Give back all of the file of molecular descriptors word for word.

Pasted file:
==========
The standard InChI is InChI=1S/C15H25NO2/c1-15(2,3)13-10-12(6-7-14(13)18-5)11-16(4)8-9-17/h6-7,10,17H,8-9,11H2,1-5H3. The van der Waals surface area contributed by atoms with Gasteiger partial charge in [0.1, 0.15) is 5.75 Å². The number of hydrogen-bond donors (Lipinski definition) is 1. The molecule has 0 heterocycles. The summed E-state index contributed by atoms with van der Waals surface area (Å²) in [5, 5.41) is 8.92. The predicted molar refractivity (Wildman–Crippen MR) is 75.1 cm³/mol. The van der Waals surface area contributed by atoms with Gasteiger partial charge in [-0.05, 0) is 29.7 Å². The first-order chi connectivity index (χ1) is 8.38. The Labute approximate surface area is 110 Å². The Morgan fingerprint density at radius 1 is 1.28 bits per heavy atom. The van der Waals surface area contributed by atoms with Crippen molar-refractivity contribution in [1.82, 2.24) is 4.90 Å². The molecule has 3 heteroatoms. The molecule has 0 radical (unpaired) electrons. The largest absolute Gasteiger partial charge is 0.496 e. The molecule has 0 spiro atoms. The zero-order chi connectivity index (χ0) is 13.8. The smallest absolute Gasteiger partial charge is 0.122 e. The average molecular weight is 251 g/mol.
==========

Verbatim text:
The standard InChI is InChI=1S/C15H25NO2/c1-15(2,3)13-10-12(6-7-14(13)18-5)11-16(4)8-9-17/h6-7,10,17H,8-9,11H2,1-5H3. The van der Waals surface area contributed by atoms with Gasteiger partial charge in [0.1, 0.15) is 5.75 Å². The number of hydrogen-bond donors (Lipinski definition) is 1. The molecule has 0 heterocycles. The summed E-state index contributed by atoms with van der Waals surface area (Å²) in [5, 5.41) is 8.92. The predicted molar refractivity (Wildman–Crippen MR) is 75.1 cm³/mol. The van der Waals surface area contributed by atoms with Gasteiger partial charge in [-0.05, 0) is 29.7 Å². The first-order chi connectivity index (χ1) is 8.38. The Labute approximate surface area is 110 Å². The Morgan fingerprint density at radius 1 is 1.28 bits per heavy atom. The van der Waals surface area contributed by atoms with Crippen molar-refractivity contribution in [1.82, 2.24) is 4.90 Å². The molecule has 3 heteroatoms. The molecule has 0 radical (unpaired) electrons. The largest absolute Gasteiger partial charge is 0.496 e. The molecule has 0 spiro atoms. The zero-order chi connectivity index (χ0) is 13.8. The smallest absolute Gasteiger partial charge is 0.122 e. The average molecular weight is 251 g/mol.